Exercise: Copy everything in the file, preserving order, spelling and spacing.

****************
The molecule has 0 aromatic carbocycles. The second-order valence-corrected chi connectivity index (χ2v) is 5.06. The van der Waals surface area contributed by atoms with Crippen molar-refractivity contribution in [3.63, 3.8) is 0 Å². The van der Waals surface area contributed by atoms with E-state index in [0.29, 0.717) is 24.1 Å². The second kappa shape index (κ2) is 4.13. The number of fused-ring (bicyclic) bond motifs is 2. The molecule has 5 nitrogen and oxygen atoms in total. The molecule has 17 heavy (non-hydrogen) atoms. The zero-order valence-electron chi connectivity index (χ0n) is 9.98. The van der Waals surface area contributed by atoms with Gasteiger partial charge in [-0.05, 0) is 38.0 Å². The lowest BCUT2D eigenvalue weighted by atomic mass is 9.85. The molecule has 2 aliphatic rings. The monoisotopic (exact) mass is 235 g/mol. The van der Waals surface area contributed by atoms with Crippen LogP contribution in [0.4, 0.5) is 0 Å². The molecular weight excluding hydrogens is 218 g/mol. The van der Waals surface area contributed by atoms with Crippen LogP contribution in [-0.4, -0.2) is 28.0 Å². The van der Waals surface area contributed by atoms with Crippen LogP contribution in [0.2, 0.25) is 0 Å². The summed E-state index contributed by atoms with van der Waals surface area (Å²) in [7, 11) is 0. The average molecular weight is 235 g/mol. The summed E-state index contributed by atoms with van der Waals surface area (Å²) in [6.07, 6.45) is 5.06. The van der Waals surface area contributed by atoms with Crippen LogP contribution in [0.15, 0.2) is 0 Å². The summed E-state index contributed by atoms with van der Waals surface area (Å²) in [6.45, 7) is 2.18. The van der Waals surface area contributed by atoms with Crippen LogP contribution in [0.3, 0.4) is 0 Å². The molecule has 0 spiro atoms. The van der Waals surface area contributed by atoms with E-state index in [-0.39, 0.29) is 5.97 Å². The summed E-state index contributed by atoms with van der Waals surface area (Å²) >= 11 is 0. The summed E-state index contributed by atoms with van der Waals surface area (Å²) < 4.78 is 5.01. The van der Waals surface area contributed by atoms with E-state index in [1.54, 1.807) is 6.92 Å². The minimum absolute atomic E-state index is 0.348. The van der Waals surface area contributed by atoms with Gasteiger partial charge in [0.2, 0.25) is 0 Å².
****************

The molecule has 0 aromatic carbocycles. The second-order valence-corrected chi connectivity index (χ2v) is 5.06. The van der Waals surface area contributed by atoms with Crippen molar-refractivity contribution in [3.63, 3.8) is 0 Å². The van der Waals surface area contributed by atoms with E-state index in [0.29, 0.717) is 24.1 Å². The second kappa shape index (κ2) is 4.13. The number of fused-ring (bicyclic) bond motifs is 2. The molecule has 5 nitrogen and oxygen atoms in total. The molecule has 17 heavy (non-hydrogen) atoms. The zero-order valence-electron chi connectivity index (χ0n) is 9.98. The van der Waals surface area contributed by atoms with Gasteiger partial charge in [-0.05, 0) is 38.0 Å². The lowest BCUT2D eigenvalue weighted by atomic mass is 9.85. The molecule has 2 aliphatic rings. The monoisotopic (exact) mass is 235 g/mol. The van der Waals surface area contributed by atoms with Crippen LogP contribution in [0.4, 0.5) is 0 Å². The molecular weight excluding hydrogens is 218 g/mol. The van der Waals surface area contributed by atoms with Crippen LogP contribution in [-0.4, -0.2) is 28.0 Å². The van der Waals surface area contributed by atoms with Crippen LogP contribution in [0.2, 0.25) is 0 Å². The summed E-state index contributed by atoms with van der Waals surface area (Å²) in [7, 11) is 0. The average molecular weight is 235 g/mol. The summed E-state index contributed by atoms with van der Waals surface area (Å²) in [6.07, 6.45) is 5.06. The van der Waals surface area contributed by atoms with Crippen LogP contribution in [0.15, 0.2) is 0 Å². The summed E-state index contributed by atoms with van der Waals surface area (Å²) in [6.45, 7) is 2.18. The van der Waals surface area contributed by atoms with Crippen LogP contribution in [0.3, 0.4) is 0 Å². The molecule has 0 spiro atoms. The van der Waals surface area contributed by atoms with E-state index in [-0.39, 0.29) is 5.97 Å². The summed E-state index contributed by atoms with van der Waals surface area (Å²) >= 11 is 0. The summed E-state index contributed by atoms with van der Waals surface area (Å²) < 4.78 is 5.01. The van der Waals surface area contributed by atoms with E-state index in [1.54, 1.807) is 6.92 Å². The minimum absolute atomic E-state index is 0.348. The van der Waals surface area contributed by atoms with Gasteiger partial charge in [0.2, 0.25) is 0 Å².